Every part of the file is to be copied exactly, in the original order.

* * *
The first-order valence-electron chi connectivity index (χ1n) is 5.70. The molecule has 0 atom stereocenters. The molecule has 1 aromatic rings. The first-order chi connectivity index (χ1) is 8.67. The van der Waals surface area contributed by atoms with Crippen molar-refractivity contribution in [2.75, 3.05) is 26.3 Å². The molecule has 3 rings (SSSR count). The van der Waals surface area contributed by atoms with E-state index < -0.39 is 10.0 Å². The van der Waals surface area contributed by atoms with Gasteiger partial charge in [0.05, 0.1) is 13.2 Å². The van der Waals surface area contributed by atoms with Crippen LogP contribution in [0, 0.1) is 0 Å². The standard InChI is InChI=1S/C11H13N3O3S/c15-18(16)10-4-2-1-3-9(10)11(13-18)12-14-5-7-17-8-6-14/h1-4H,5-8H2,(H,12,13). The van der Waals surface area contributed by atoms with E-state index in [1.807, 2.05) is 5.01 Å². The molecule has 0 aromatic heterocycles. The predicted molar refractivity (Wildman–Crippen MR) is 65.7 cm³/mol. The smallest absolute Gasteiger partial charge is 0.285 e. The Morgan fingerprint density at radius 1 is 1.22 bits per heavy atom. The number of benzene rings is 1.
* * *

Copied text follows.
The first-order valence-electron chi connectivity index (χ1n) is 5.70. The molecule has 0 atom stereocenters. The molecule has 1 aromatic rings. The first-order chi connectivity index (χ1) is 8.67. The van der Waals surface area contributed by atoms with Crippen molar-refractivity contribution in [2.75, 3.05) is 26.3 Å². The molecule has 3 rings (SSSR count). The van der Waals surface area contributed by atoms with E-state index < -0.39 is 10.0 Å². The van der Waals surface area contributed by atoms with Gasteiger partial charge in [0.05, 0.1) is 13.2 Å². The van der Waals surface area contributed by atoms with Crippen LogP contribution in [0, 0.1) is 0 Å². The standard InChI is InChI=1S/C11H13N3O3S/c15-18(16)10-4-2-1-3-9(10)11(13-18)12-14-5-7-17-8-6-14/h1-4H,5-8H2,(H,12,13). The van der Waals surface area contributed by atoms with E-state index in [1.807, 2.05) is 5.01 Å². The molecule has 0 aromatic heterocycles. The predicted molar refractivity (Wildman–Crippen MR) is 65.7 cm³/mol. The smallest absolute Gasteiger partial charge is 0.285 e. The Morgan fingerprint density at radius 1 is 1.22 bits per heavy atom. The number of benzene rings is 1.